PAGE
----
A Man of Value

Dec 1, 2021 | Rabbi Chessin's Column

Last week we discussed the addition of women’s names into the Avot. prayer during a Shabbat Service. This prayer mentions the Biblical fathers, Abraham Isaac and Jacob. When, why, and how did the Reform movement add the names of the matriarchs, Sarah, Rebecca, Leah, and Rachel?  The answer is that given our movement’s commitment to gender equality, the matriarchal names were added in the 1990s to our prayerbook.

  In that vein, I was delighted to see an innovation to Jewish liturgy suggested by poet and liturgist Debra Cash. Cash has cited the Proverbs 31 text Eyshet Hayil (A Woman of Valor), which is recited in observant homes at the Sabbath table to honor the women of the house, to propose a companion blessing for the man of the house with, “A Man of Value.”

  Using Biblical references and medieval Hebrew poets, the author juxtaposes the values of Proverb’s Eyshet Hayil. In addition, she refers to ancient rabbinic sources and even used some words from U.S. representative and civil rights leader Elijah Cummings who once said:

  “I’m here for a season and a reason.  I don’t know why I’m here, I don’t know how long I’ll be here, but I am here. And I’m going to make the best of it.”

  Here is the text:


A Man of Value*:

A man of value cannot be appraised; his worth is an incalculable treasure.

 He rejoices in sunlight when he rises, and at night he blesses the dark.

 A pillar of his household, he does not make himself a pedestal.

 He puts down the gun and lowers his shield

 and comforts the crying child.

 He stands in equanimity before all

 without deference to wealth or favor to the poor —

 he is truthful in all his dealings.

 When the winds of challenge buffet his ship

 he shifts his sails and lightens the cargo

 and continues to navigate calm waters.

 His community praises his intention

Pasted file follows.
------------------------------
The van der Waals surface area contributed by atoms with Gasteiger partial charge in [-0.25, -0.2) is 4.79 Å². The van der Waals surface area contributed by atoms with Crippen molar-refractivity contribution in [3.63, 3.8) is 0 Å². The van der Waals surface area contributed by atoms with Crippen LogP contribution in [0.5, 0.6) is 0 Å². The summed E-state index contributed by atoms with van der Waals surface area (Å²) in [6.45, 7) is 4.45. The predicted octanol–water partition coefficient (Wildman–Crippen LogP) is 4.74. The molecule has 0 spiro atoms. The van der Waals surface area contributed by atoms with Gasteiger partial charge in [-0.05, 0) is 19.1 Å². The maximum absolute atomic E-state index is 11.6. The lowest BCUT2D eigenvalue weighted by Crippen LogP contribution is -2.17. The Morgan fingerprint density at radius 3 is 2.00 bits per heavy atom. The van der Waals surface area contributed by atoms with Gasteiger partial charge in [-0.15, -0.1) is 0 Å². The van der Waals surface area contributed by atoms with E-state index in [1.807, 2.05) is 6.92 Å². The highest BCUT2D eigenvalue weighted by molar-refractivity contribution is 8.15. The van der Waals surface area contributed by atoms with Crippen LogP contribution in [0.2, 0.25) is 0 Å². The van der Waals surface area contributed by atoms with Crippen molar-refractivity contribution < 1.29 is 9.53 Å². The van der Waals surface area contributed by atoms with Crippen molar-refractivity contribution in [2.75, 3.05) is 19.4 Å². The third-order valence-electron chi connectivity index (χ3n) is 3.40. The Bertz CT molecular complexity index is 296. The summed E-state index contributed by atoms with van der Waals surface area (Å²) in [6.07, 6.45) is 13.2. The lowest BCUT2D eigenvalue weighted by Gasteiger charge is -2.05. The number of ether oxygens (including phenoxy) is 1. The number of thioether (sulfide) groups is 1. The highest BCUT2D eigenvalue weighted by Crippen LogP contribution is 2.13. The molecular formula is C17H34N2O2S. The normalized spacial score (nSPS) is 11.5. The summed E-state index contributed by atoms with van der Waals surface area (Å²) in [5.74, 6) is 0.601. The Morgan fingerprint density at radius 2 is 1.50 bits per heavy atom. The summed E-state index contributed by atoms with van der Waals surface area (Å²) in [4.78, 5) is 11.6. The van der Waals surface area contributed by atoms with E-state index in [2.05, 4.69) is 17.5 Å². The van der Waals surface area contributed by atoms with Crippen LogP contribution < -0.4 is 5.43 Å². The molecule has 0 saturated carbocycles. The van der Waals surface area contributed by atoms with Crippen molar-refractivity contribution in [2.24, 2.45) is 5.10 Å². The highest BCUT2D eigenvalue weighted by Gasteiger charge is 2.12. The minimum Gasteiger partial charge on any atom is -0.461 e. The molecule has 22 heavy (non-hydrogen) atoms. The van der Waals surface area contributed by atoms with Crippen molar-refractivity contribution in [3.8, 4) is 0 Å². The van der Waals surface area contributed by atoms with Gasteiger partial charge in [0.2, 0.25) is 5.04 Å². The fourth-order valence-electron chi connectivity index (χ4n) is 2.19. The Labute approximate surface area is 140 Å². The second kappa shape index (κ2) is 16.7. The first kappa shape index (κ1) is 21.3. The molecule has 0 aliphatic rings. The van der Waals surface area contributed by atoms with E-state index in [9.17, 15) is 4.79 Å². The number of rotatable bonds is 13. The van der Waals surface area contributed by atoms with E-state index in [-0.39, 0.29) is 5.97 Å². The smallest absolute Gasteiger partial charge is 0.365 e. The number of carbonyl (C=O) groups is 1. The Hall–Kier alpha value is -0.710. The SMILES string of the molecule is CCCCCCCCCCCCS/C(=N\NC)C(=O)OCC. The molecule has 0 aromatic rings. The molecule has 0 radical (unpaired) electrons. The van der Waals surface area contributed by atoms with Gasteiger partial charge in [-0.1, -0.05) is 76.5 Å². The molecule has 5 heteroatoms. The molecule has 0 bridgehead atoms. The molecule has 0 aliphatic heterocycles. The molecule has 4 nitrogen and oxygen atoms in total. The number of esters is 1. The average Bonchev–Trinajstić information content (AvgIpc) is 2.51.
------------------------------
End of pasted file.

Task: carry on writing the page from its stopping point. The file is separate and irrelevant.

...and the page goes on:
his family rests in his esteem.

 I’m here for a season and reason, he says

 I will make the road by walking.


  Innovations in our synagogue’s practice are based upon underlying assumptions, one being that “Reform Judaism is committed to gender equality. Our history teaches us that the ancient distinctions between the ritual roles of men and women are no longer justifiable on religious, moral or social grounds.” (Dr. Mark Washofsky; Jewish Living: A Guide to Contemporary Reform Practice). This principle does not blur the distinctions between the sexes but rather allows us to create comparable rituals that exist for one gender and not the other.

  I would urge you to add Debra Cash’s beautiful blessing at your Shabbat table whenever possible so that each partner who heads a household may be blessed and recognized for their contributions to the family. Let us begin to honor the men of value in our lives, even as we bless the women of valor.

*To read more, please see: https://opensiddur.org/prayers/solilunar/shabbat/seudat-leil-shabbat/a-man-of-value-by-debra-cash/

Rabbi Judy Chessin

Rabbi Judy Chessin

Rabbi of Temple Beth Or

Rabbi Judy Chessin has been the Rabbi of Temple Beth Or since its inception in 1984, when she was asked to guide 35 South Dayton families in their endeavor to create a Reform Jewish synagogue in the Centerville area. Together they created Temple Beth Or. Originally from Orlando, Florida, Rabbi Chessin received her undergraduate training at the University of South Florida, where she was the first graduate in Judaic Studies within the Religious Studies Department. After studying in Jerusalem, Israel, she went on to complete her Masters of Arts in Hebrew Letters at the Hebrew Union College – Jewish Institute of Religion in Cincinnati, Ohio, where she received ordination as Rabbi in June of 1984 and was awarded the Morris H. Youngerman Prize for Homiletics. Rabbi Chessin is known for her efforts to work with other synagogues and other faiths. Rabbi Chessin has received multiple awards during her career and is a recognized leader in the Dayton Jewish community.  She is married to Professor Michael Cook of Hebrew Union College, and they have two grown sons: Brett and Chad Chessin.

Contact Rabbi Chessin at rabbichessin@templebethor.com